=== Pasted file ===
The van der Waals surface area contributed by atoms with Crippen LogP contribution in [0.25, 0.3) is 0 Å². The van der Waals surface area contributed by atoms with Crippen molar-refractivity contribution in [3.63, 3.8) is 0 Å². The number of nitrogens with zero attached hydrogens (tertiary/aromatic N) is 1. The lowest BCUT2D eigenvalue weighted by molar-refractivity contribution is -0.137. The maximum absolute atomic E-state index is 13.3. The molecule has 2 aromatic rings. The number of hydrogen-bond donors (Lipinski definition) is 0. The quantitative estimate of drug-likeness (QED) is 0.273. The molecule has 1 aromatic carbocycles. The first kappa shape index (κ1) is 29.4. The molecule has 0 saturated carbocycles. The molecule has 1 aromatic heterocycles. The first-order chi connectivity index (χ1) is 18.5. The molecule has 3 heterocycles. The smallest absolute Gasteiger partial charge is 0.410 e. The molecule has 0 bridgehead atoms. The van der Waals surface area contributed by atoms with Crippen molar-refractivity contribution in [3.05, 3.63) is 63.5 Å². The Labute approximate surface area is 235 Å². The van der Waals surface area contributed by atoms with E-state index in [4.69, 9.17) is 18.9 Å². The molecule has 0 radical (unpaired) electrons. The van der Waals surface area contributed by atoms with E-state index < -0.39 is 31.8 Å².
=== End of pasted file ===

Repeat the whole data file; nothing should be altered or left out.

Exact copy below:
The van der Waals surface area contributed by atoms with Crippen LogP contribution in [0.25, 0.3) is 0 Å². The van der Waals surface area contributed by atoms with Crippen molar-refractivity contribution in [3.63, 3.8) is 0 Å². The number of nitrogens with zero attached hydrogens (tertiary/aromatic N) is 1. The lowest BCUT2D eigenvalue weighted by molar-refractivity contribution is -0.137. The maximum absolute atomic E-state index is 13.3. The molecule has 2 aromatic rings. The number of hydrogen-bond donors (Lipinski definition) is 0. The quantitative estimate of drug-likeness (QED) is 0.273. The molecule has 1 aromatic carbocycles. The first kappa shape index (κ1) is 29.4. The molecule has 0 saturated carbocycles. The molecule has 1 aromatic heterocycles. The first-order chi connectivity index (χ1) is 18.5. The molecule has 3 heterocycles. The smallest absolute Gasteiger partial charge is 0.410 e. The molecule has 0 bridgehead atoms. The van der Waals surface area contributed by atoms with Crippen molar-refractivity contribution in [3.05, 3.63) is 63.5 Å². The Labute approximate surface area is 235 Å². The van der Waals surface area contributed by atoms with E-state index in [4.69, 9.17) is 18.9 Å². The molecule has 0 radical (unpaired) electrons. The van der Waals surface area contributed by atoms with E-state index < -0.39 is 31.8 Å².